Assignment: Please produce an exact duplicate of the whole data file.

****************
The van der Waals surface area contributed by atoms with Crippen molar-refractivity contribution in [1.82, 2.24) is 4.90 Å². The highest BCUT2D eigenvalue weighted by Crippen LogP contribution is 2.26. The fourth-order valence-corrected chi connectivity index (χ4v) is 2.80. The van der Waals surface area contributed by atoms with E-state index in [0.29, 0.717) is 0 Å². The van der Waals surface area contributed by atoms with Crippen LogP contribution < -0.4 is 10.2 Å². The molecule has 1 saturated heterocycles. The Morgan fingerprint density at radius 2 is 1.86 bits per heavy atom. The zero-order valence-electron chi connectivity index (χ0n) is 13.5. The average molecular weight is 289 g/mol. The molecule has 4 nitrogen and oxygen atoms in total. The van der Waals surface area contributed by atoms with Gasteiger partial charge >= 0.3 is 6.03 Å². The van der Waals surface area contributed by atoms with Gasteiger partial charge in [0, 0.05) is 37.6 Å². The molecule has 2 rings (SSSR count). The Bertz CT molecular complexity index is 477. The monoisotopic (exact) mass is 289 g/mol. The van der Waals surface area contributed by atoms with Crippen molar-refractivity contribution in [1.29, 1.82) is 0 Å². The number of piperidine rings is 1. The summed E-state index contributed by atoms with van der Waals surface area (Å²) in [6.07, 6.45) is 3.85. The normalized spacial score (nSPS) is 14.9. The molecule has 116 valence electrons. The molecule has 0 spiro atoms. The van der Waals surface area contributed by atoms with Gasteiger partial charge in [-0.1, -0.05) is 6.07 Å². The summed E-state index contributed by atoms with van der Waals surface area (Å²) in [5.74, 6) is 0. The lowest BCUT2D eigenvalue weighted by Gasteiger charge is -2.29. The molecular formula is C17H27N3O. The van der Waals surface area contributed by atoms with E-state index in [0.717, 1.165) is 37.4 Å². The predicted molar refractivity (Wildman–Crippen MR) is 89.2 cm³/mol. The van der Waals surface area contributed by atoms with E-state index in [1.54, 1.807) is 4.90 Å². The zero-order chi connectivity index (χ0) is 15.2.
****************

The van der Waals surface area contributed by atoms with Crippen molar-refractivity contribution in [1.82, 2.24) is 4.90 Å². The highest BCUT2D eigenvalue weighted by Crippen LogP contribution is 2.26. The fourth-order valence-corrected chi connectivity index (χ4v) is 2.80. The van der Waals surface area contributed by atoms with E-state index in [0.29, 0.717) is 0 Å². The van der Waals surface area contributed by atoms with Crippen LogP contribution < -0.4 is 10.2 Å². The molecule has 1 saturated heterocycles. The Morgan fingerprint density at radius 2 is 1.86 bits per heavy atom. The zero-order valence-electron chi connectivity index (χ0n) is 13.5. The average molecular weight is 289 g/mol. The molecule has 4 nitrogen and oxygen atoms in total. The van der Waals surface area contributed by atoms with Gasteiger partial charge >= 0.3 is 6.03 Å². The van der Waals surface area contributed by atoms with Gasteiger partial charge in [0, 0.05) is 37.6 Å². The molecule has 2 rings (SSSR count). The Bertz CT molecular complexity index is 477. The monoisotopic (exact) mass is 289 g/mol. The van der Waals surface area contributed by atoms with Crippen molar-refractivity contribution in [1.29, 1.82) is 0 Å². The number of piperidine rings is 1. The summed E-state index contributed by atoms with van der Waals surface area (Å²) in [6.07, 6.45) is 3.85. The normalized spacial score (nSPS) is 14.9. The molecule has 116 valence electrons. The molecule has 0 spiro atoms. The van der Waals surface area contributed by atoms with Gasteiger partial charge in [-0.1, -0.05) is 6.07 Å². The summed E-state index contributed by atoms with van der Waals surface area (Å²) in [5.74, 6) is 0. The lowest BCUT2D eigenvalue weighted by Gasteiger charge is -2.29. The molecular formula is C17H27N3O. The van der Waals surface area contributed by atoms with E-state index in [0.717, 1.165) is 37.4 Å². The predicted molar refractivity (Wildman–Crippen MR) is 89.2 cm³/mol. The van der Waals surface area contributed by atoms with E-state index in [1.54, 1.807) is 4.90 Å². The zero-order chi connectivity index (χ0) is 15.2.